Qualitative analysis of lymphoscintigraphy was performed by independent observers experienced in nuclear medicine. Observers had no previous knowledge of the patients. To avoid any bias in parameter analysis, examinations were presented without identification and clinical history. Parameters analyzed bilaterally were presence of popliteal lymph node, radiopharmaceutical retention, presence of collateral circulation, inguinal adenomegaly and dermal reflux. Data were recorded in a specific protocol for each patient and submitted to statistical analysis.

Non-parametric tests were used for statistical analysis, considering the nature of variables:

- Cochran's G test,9 to analyze concomitances of varied lymphoscintigraphic changes. Such test was individually applied for lower limbs in all three groups.

- Chi-square test for 2 x 2 tables or 2 x n tables,9 with the aim of comparing groups with lymphoscintigraphic change and without lymphoscintigraphic change in relation to CEAP groups. The same analysis was applied to compare groups as to presence of popliteal lymph node, radiopharmaceutical retention, collateral circulation, inguinal adenomegaly and dermal reflux. Significance level was set in 0.05 or 5% in all tests.



There was significant difference relative to presence of lymphoscintigraphic change in the lower limb between groups III and groups I and II, with changes in 72.50 and 22.50%, respectively (Table 1).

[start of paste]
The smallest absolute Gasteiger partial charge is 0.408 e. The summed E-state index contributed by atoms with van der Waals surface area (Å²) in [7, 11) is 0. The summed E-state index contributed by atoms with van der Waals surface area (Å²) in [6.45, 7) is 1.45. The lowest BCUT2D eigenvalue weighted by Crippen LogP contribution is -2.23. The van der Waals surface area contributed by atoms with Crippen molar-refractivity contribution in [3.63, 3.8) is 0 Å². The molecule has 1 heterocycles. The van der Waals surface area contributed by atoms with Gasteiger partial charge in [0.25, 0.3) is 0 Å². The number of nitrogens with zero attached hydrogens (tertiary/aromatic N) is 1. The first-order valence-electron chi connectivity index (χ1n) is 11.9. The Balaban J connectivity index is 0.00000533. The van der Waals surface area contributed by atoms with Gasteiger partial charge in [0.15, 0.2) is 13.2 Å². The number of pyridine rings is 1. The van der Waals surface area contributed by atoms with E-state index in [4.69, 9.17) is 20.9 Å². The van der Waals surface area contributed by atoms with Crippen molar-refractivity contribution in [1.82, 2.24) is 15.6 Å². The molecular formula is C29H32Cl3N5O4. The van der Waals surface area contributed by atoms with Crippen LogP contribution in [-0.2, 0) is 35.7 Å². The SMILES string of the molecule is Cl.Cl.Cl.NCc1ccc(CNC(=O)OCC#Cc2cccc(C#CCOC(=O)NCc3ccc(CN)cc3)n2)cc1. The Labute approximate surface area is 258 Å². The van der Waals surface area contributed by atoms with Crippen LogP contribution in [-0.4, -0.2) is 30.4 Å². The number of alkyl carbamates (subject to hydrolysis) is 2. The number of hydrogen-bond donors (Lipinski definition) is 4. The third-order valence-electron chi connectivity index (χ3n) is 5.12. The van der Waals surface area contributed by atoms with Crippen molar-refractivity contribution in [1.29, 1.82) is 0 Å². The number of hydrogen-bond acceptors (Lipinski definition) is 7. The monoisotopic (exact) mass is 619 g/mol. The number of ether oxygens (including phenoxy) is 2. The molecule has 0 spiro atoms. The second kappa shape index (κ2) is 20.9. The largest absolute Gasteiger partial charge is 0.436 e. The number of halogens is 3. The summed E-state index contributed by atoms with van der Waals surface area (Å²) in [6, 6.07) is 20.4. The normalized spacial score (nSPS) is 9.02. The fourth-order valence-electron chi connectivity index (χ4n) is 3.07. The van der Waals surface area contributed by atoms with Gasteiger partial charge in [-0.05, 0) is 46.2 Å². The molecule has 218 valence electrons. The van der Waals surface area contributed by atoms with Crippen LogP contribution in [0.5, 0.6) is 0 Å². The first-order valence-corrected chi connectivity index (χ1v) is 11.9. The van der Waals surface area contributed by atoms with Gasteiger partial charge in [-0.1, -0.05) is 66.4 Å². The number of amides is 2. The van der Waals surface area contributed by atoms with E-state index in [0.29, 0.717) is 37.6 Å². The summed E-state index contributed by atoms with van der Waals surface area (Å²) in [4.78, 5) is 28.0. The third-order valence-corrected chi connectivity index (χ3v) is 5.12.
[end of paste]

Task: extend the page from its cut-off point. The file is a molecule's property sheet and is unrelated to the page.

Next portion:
When changes found in the lymphoscintigraphic analysis of group III were compared, presence of dermal reflux, inguinal adenomegaly and radiopharmaceutical retention were more frequent, and presence of popliteal lymph node was less frequent. Such data were statistically significant (p < 0.001). As to lymphoscintigraphies performed in groups I and II in association, only radiopharmaceutical retention was more frequent, with statistical significance (p < 0.010). When changes between group III and groups I and II in association were compared, there was statistically significant difference in all parameters, except for collateral circulation (Table 2). There was interrater agreement > 80% in all parameters, and in the "collateral circulation" parameter there was higher number of disagreements, but with no statistical significance (p < 0.05%).


Table 2 - Click to enlarge


 Analysis of presence of lymphoscintigraphic change in lower limbs according to the CEAP classification showed statistically significant difference (p = 0.000); lymphoscintigraphic change was more frequent in group III and less frequent in groups I and II (Table 3).




When lower limbs were assessed according to lymphoscintigraphic changes in relation to CEAP classification, there was statistically significant difference in radiopharmaceutical retention (Figures 1, 2, 3 and 4), inguinal adenomegaly (Figure 2) and dermal reflux (Figures 1 and 4) There was no statistically significant difference in terms of popliteal lymph node (Figure 2) and collateral circulation (Figure 3) (Table 4).











Influence of venous diseases on the lymphatic system has been little studied, although there may be physiopathological and therapeutic implications. Both venous and lymphatic diseases can be manifested by edema, and differential diagnosis is not always simple, especially in the early stages of lymphedemas. There are reports in the literature indicating that lower limbs with chronic venous hypertension have increased lymphatic flow and that, according to lymphoscintigraphy, such increase may reach two to three times above the normal value.10